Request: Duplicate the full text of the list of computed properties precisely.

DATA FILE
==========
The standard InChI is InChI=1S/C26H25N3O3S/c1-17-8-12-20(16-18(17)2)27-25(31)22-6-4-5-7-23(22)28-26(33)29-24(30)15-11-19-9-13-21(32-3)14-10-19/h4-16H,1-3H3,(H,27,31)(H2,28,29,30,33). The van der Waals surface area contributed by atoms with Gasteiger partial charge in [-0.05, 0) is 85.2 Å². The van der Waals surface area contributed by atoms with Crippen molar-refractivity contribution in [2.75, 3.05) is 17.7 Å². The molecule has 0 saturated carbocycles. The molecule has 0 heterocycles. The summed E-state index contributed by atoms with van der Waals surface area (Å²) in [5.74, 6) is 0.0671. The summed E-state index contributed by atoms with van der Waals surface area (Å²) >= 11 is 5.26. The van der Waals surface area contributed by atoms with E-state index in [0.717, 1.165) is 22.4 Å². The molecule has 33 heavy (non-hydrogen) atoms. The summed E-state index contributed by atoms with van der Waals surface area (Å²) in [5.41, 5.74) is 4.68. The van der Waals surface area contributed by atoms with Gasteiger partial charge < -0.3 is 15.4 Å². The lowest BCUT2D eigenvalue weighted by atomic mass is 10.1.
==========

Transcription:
The standard InChI is InChI=1S/C26H25N3O3S/c1-17-8-12-20(16-18(17)2)27-25(31)22-6-4-5-7-23(22)28-26(33)29-24(30)15-11-19-9-13-21(32-3)14-10-19/h4-16H,1-3H3,(H,27,31)(H2,28,29,30,33). The van der Waals surface area contributed by atoms with Gasteiger partial charge in [-0.05, 0) is 85.2 Å². The van der Waals surface area contributed by atoms with Crippen molar-refractivity contribution in [2.75, 3.05) is 17.7 Å². The molecule has 0 saturated carbocycles. The molecule has 0 heterocycles. The summed E-state index contributed by atoms with van der Waals surface area (Å²) in [5.74, 6) is 0.0671. The summed E-state index contributed by atoms with van der Waals surface area (Å²) >= 11 is 5.26. The van der Waals surface area contributed by atoms with E-state index in [0.717, 1.165) is 22.4 Å². The molecule has 33 heavy (non-hydrogen) atoms. The summed E-state index contributed by atoms with van der Waals surface area (Å²) in [5.41, 5.74) is 4.68. The van der Waals surface area contributed by atoms with Gasteiger partial charge < -0.3 is 15.4 Å². The lowest BCUT2D eigenvalue weighted by atomic mass is 10.1.